Tarnishing classic films for a quick buck happens too often in Hollywood. It’s hard for remakes to succeed, but if they didn’t, studios wouldn’t keep pumping them out. If there’s one film that could possibly have the power to change the industry’s feelings towards them, it’s the utter debacle The Day the Earth Stood Still. How such a simple story could go so far astray is baffling, not to mention infuriating and frustrating. This is, quite simply, a terrible movie.
Back in 1951, nuclear war was the threat facing humanity. As such, an alien race came down to Earth to warn us of our destructive power. Since nuclear war isn’t the threat it once was, this 2008 version changes it to the environment. To its credit, it’s logical writing that makes the premise strong. Few planets support life, and the aliens won’t let us destroy this one. However, it’s funny to think nuclear annihilation isn’t frightening enough for a modern audience.
Aside from the change in premise, everything else goes wrong. Gort, the previously seven-foot tall robot giant (who served as a guard to alien spokesperson Klaatu in the original) has been unnecessarily altered into 40+ foot behemoth. The change in size never comes into play. The special effects are awful. In fact, Gort’s re-imagining and initial appearance could be the worst effect in 2008 for a major production. Even more disgraceful, the three words sci-fi fans loved and were so iconic to the original are barely uttered in this remake, hardly audible under a mess of music of action.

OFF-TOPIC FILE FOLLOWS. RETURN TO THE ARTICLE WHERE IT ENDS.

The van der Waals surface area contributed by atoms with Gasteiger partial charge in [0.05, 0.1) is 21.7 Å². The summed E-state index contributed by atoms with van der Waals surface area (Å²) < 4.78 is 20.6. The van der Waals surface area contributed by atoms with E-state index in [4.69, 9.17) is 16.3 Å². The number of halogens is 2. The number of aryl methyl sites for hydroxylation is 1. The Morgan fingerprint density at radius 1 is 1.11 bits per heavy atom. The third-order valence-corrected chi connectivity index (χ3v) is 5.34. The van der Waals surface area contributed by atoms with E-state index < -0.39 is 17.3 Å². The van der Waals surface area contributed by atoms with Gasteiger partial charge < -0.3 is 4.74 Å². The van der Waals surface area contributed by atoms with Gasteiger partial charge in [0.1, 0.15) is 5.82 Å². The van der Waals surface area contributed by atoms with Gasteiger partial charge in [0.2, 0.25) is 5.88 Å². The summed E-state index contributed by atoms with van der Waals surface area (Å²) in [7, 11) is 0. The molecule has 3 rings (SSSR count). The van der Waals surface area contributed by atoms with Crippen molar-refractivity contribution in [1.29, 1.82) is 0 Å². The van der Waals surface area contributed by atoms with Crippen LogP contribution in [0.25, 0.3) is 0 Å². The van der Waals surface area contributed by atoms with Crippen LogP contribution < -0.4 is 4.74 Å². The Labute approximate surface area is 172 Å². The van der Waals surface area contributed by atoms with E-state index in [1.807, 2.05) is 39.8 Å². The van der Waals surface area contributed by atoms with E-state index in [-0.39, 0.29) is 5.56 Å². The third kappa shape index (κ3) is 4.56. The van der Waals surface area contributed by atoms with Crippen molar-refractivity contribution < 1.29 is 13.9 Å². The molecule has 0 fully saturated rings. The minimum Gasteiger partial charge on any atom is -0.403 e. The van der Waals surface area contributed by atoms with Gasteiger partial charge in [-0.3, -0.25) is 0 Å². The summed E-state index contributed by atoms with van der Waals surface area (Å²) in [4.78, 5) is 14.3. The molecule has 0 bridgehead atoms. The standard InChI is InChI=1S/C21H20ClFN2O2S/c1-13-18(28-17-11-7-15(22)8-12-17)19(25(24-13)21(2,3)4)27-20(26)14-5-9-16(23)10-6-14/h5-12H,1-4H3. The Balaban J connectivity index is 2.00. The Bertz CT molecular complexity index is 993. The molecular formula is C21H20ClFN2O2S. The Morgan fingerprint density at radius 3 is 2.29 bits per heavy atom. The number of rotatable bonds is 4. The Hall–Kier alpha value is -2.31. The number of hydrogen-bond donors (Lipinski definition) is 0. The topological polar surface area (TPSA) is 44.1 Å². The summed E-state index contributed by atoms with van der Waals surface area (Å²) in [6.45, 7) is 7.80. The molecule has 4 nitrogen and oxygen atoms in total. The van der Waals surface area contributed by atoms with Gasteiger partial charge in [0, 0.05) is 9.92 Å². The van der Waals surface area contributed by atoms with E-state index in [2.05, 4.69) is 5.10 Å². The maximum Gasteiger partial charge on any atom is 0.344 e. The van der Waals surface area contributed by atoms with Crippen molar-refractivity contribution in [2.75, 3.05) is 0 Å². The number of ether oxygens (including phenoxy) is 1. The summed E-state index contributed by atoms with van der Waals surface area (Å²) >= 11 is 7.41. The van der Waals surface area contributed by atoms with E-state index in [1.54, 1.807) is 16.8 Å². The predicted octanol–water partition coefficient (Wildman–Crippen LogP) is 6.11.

Keanu Reeves is actually perfect for the role of Klaatu. He’s wooden and emotionless; in other words, tailor made for a non-human alien life form. Being the centerpiece for this invasion, his feelings towards humans change as the film moves on. Yet, there’s little explanation for why he feels this way, or how the supposed previous alien research wouldn’t have revealed the same details prior to this. On top of that, why wait until humanity has nearly destroyed itself to come down and warn us? Why not plop down some time in 1975 and say that 2008 is going to be a bad year if you don’t watch yourself?